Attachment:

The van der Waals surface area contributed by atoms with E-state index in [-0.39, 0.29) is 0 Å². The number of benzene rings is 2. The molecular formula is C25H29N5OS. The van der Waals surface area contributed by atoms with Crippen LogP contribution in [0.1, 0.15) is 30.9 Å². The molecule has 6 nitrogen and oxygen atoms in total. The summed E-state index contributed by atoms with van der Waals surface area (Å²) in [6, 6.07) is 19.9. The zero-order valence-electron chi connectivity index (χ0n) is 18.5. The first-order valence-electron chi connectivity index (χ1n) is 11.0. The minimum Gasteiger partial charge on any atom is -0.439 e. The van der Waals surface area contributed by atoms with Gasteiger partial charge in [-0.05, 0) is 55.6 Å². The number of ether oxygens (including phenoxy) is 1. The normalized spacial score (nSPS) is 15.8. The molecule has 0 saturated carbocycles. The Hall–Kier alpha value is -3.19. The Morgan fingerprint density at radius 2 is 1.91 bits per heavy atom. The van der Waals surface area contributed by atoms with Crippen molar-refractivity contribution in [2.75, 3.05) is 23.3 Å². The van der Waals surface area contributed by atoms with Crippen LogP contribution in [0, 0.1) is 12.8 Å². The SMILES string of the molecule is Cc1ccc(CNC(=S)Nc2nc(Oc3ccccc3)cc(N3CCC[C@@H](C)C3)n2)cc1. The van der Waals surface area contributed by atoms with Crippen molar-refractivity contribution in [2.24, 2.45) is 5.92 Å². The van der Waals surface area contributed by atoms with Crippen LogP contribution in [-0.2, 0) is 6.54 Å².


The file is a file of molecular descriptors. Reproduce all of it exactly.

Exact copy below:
The van der Waals surface area contributed by atoms with E-state index in [-0.39, 0.29) is 0 Å². The number of benzene rings is 2. The molecular formula is C25H29N5OS. The van der Waals surface area contributed by atoms with Crippen LogP contribution in [0.1, 0.15) is 30.9 Å². The molecule has 6 nitrogen and oxygen atoms in total. The summed E-state index contributed by atoms with van der Waals surface area (Å²) in [6, 6.07) is 19.9. The zero-order valence-electron chi connectivity index (χ0n) is 18.5. The first-order valence-electron chi connectivity index (χ1n) is 11.0. The minimum Gasteiger partial charge on any atom is -0.439 e. The van der Waals surface area contributed by atoms with Gasteiger partial charge in [-0.05, 0) is 55.6 Å². The number of ether oxygens (including phenoxy) is 1. The normalized spacial score (nSPS) is 15.8. The molecule has 0 saturated carbocycles. The Hall–Kier alpha value is -3.19. The Morgan fingerprint density at radius 2 is 1.91 bits per heavy atom. The van der Waals surface area contributed by atoms with Crippen molar-refractivity contribution in [2.75, 3.05) is 23.3 Å². The van der Waals surface area contributed by atoms with Crippen LogP contribution in [0, 0.1) is 12.8 Å². The SMILES string of the molecule is Cc1ccc(CNC(=S)Nc2nc(Oc3ccccc3)cc(N3CCC[C@@H](C)C3)n2)cc1. The van der Waals surface area contributed by atoms with Crippen molar-refractivity contribution in [2.24, 2.45) is 5.92 Å². The van der Waals surface area contributed by atoms with Crippen LogP contribution in [-0.2, 0) is 6.54 Å².